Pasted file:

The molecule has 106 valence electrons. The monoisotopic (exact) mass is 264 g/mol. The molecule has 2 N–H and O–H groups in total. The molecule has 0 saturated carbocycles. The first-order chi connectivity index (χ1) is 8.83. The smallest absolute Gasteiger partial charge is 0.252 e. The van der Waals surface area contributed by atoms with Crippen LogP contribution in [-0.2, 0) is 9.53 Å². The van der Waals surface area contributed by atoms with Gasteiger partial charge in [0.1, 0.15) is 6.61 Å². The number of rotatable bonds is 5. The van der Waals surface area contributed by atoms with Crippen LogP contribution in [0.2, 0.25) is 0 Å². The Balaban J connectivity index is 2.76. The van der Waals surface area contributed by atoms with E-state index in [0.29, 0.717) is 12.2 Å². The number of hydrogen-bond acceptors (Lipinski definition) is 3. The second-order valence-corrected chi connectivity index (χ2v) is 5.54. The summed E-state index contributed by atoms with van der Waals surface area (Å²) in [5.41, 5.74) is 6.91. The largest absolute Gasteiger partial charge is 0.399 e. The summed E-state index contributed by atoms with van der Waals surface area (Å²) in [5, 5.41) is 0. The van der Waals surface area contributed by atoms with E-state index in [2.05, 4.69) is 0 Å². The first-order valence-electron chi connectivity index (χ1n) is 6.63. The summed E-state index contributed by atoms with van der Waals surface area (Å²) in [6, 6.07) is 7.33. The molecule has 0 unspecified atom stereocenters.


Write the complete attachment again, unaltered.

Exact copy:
The molecule has 106 valence electrons. The monoisotopic (exact) mass is 264 g/mol. The molecule has 2 N–H and O–H groups in total. The molecule has 0 saturated carbocycles. The first-order chi connectivity index (χ1) is 8.83. The smallest absolute Gasteiger partial charge is 0.252 e. The van der Waals surface area contributed by atoms with Crippen LogP contribution in [-0.2, 0) is 9.53 Å². The van der Waals surface area contributed by atoms with Gasteiger partial charge in [0.1, 0.15) is 6.61 Å². The number of rotatable bonds is 5. The van der Waals surface area contributed by atoms with Crippen LogP contribution in [0.2, 0.25) is 0 Å². The Balaban J connectivity index is 2.76. The van der Waals surface area contributed by atoms with E-state index in [0.29, 0.717) is 12.2 Å². The number of hydrogen-bond acceptors (Lipinski definition) is 3. The second-order valence-corrected chi connectivity index (χ2v) is 5.54. The summed E-state index contributed by atoms with van der Waals surface area (Å²) in [5.41, 5.74) is 6.91. The largest absolute Gasteiger partial charge is 0.399 e. The summed E-state index contributed by atoms with van der Waals surface area (Å²) in [5, 5.41) is 0. The van der Waals surface area contributed by atoms with E-state index in [2.05, 4.69) is 0 Å². The first-order valence-electron chi connectivity index (χ1n) is 6.63. The summed E-state index contributed by atoms with van der Waals surface area (Å²) in [6, 6.07) is 7.33. The molecule has 0 unspecified atom stereocenters.